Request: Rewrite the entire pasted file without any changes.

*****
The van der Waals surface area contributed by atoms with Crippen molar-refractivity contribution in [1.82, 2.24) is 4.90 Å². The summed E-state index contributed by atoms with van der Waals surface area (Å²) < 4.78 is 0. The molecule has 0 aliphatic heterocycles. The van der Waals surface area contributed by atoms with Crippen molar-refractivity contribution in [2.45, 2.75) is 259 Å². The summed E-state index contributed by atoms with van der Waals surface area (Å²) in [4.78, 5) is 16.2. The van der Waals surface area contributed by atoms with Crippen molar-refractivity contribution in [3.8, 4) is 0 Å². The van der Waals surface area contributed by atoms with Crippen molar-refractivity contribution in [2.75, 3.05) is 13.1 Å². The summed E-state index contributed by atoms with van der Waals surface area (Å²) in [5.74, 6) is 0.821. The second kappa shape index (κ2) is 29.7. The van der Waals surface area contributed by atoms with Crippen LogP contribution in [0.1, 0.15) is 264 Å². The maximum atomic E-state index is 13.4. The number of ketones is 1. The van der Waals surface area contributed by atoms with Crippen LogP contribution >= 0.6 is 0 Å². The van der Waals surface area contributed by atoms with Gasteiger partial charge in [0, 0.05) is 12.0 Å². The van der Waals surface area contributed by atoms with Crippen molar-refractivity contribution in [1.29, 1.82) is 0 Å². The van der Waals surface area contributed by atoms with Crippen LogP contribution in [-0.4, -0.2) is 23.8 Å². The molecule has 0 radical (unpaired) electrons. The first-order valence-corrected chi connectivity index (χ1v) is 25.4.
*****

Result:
The van der Waals surface area contributed by atoms with Crippen molar-refractivity contribution in [1.82, 2.24) is 4.90 Å². The summed E-state index contributed by atoms with van der Waals surface area (Å²) < 4.78 is 0. The molecule has 0 aliphatic heterocycles. The van der Waals surface area contributed by atoms with Crippen molar-refractivity contribution in [2.45, 2.75) is 259 Å². The summed E-state index contributed by atoms with van der Waals surface area (Å²) in [4.78, 5) is 16.2. The van der Waals surface area contributed by atoms with Crippen molar-refractivity contribution in [3.8, 4) is 0 Å². The van der Waals surface area contributed by atoms with Crippen molar-refractivity contribution in [2.75, 3.05) is 13.1 Å². The summed E-state index contributed by atoms with van der Waals surface area (Å²) in [5.74, 6) is 0.821. The second kappa shape index (κ2) is 29.7. The van der Waals surface area contributed by atoms with Crippen LogP contribution in [0.1, 0.15) is 264 Å². The maximum atomic E-state index is 13.4. The number of ketones is 1. The van der Waals surface area contributed by atoms with Crippen LogP contribution >= 0.6 is 0 Å². The van der Waals surface area contributed by atoms with Gasteiger partial charge in [0, 0.05) is 12.0 Å². The van der Waals surface area contributed by atoms with Crippen molar-refractivity contribution in [1.29, 1.82) is 0 Å². The van der Waals surface area contributed by atoms with Crippen LogP contribution in [-0.4, -0.2) is 23.8 Å². The molecule has 0 radical (unpaired) electrons. The first-order valence-corrected chi connectivity index (χ1v) is 25.4.